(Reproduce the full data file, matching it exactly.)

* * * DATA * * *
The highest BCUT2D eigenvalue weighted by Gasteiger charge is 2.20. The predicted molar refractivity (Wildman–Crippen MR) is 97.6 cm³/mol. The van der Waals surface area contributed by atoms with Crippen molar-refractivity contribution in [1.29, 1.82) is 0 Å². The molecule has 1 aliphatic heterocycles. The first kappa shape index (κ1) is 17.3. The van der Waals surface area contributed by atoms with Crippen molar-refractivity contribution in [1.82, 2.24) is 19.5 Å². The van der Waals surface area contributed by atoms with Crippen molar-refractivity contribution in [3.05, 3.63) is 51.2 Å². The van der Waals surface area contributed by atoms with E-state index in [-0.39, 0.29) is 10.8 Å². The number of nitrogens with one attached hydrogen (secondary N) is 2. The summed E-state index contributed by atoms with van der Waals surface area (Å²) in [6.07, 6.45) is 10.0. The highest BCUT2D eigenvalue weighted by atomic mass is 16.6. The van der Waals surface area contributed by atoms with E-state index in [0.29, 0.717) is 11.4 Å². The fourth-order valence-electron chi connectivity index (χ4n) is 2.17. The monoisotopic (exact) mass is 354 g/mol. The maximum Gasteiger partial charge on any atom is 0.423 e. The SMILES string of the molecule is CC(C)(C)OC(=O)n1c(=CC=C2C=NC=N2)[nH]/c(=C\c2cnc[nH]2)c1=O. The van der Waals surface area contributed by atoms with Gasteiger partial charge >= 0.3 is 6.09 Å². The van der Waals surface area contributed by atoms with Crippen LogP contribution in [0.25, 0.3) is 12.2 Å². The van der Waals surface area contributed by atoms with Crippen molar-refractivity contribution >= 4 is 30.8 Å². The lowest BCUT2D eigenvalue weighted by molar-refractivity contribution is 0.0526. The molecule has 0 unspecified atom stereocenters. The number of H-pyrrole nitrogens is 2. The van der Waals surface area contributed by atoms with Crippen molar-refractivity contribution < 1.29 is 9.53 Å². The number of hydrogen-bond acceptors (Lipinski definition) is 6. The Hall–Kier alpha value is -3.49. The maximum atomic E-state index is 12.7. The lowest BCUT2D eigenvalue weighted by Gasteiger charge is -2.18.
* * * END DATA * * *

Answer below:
The highest BCUT2D eigenvalue weighted by Gasteiger charge is 2.20. The predicted molar refractivity (Wildman–Crippen MR) is 97.6 cm³/mol. The van der Waals surface area contributed by atoms with Crippen molar-refractivity contribution in [1.29, 1.82) is 0 Å². The molecule has 1 aliphatic heterocycles. The first kappa shape index (κ1) is 17.3. The van der Waals surface area contributed by atoms with Crippen molar-refractivity contribution in [1.82, 2.24) is 19.5 Å². The van der Waals surface area contributed by atoms with Crippen molar-refractivity contribution in [3.05, 3.63) is 51.2 Å². The van der Waals surface area contributed by atoms with E-state index in [-0.39, 0.29) is 10.8 Å². The number of nitrogens with one attached hydrogen (secondary N) is 2. The summed E-state index contributed by atoms with van der Waals surface area (Å²) in [6.07, 6.45) is 10.0. The highest BCUT2D eigenvalue weighted by atomic mass is 16.6. The van der Waals surface area contributed by atoms with E-state index in [0.29, 0.717) is 11.4 Å². The fourth-order valence-electron chi connectivity index (χ4n) is 2.17. The monoisotopic (exact) mass is 354 g/mol. The maximum Gasteiger partial charge on any atom is 0.423 e. The SMILES string of the molecule is CC(C)(C)OC(=O)n1c(=CC=C2C=NC=N2)[nH]/c(=C\c2cnc[nH]2)c1=O. The van der Waals surface area contributed by atoms with Gasteiger partial charge >= 0.3 is 6.09 Å². The van der Waals surface area contributed by atoms with Crippen LogP contribution in [0.25, 0.3) is 12.2 Å². The van der Waals surface area contributed by atoms with Crippen molar-refractivity contribution >= 4 is 30.8 Å². The lowest BCUT2D eigenvalue weighted by molar-refractivity contribution is 0.0526. The molecule has 0 unspecified atom stereocenters. The number of H-pyrrole nitrogens is 2. The van der Waals surface area contributed by atoms with Crippen molar-refractivity contribution < 1.29 is 9.53 Å². The number of hydrogen-bond acceptors (Lipinski definition) is 6. The Hall–Kier alpha value is -3.49. The maximum atomic E-state index is 12.7. The lowest BCUT2D eigenvalue weighted by Gasteiger charge is -2.18.